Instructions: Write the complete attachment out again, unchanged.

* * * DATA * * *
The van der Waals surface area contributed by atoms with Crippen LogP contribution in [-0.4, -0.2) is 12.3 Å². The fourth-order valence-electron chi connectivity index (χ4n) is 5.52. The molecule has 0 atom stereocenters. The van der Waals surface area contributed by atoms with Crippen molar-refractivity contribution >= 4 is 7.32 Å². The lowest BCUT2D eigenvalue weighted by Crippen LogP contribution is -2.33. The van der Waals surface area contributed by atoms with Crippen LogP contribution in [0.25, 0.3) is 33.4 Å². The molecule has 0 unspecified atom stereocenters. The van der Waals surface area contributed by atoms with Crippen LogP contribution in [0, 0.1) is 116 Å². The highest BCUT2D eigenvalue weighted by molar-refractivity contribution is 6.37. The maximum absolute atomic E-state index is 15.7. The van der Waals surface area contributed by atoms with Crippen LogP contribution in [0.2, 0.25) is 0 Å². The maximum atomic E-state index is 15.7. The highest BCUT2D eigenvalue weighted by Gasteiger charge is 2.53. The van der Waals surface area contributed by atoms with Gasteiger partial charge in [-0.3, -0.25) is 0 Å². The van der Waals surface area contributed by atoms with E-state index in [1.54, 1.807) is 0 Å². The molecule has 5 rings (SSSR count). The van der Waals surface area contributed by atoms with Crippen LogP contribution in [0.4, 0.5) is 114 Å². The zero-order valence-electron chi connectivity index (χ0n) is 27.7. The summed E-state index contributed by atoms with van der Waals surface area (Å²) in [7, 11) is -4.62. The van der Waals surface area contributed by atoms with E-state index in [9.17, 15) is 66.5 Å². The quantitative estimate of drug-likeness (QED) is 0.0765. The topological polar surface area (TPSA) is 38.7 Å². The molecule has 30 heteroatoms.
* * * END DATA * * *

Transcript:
The van der Waals surface area contributed by atoms with Crippen LogP contribution in [-0.4, -0.2) is 12.3 Å². The fourth-order valence-electron chi connectivity index (χ4n) is 5.52. The molecule has 0 atom stereocenters. The van der Waals surface area contributed by atoms with Crippen molar-refractivity contribution >= 4 is 7.32 Å². The lowest BCUT2D eigenvalue weighted by Crippen LogP contribution is -2.33. The van der Waals surface area contributed by atoms with Crippen LogP contribution in [0.25, 0.3) is 33.4 Å². The molecule has 0 unspecified atom stereocenters. The van der Waals surface area contributed by atoms with Crippen LogP contribution in [0, 0.1) is 116 Å². The highest BCUT2D eigenvalue weighted by molar-refractivity contribution is 6.37. The maximum absolute atomic E-state index is 15.7. The van der Waals surface area contributed by atoms with Crippen LogP contribution in [0.2, 0.25) is 0 Å². The maximum atomic E-state index is 15.7. The highest BCUT2D eigenvalue weighted by Gasteiger charge is 2.53. The van der Waals surface area contributed by atoms with Gasteiger partial charge in [-0.3, -0.25) is 0 Å². The van der Waals surface area contributed by atoms with E-state index in [1.54, 1.807) is 0 Å². The molecule has 5 rings (SSSR count). The van der Waals surface area contributed by atoms with Crippen LogP contribution in [0.4, 0.5) is 114 Å². The zero-order valence-electron chi connectivity index (χ0n) is 27.7. The summed E-state index contributed by atoms with van der Waals surface area (Å²) in [7, 11) is -4.62. The van der Waals surface area contributed by atoms with E-state index in [9.17, 15) is 66.5 Å². The quantitative estimate of drug-likeness (QED) is 0.0765. The topological polar surface area (TPSA) is 38.7 Å². The molecule has 30 heteroatoms.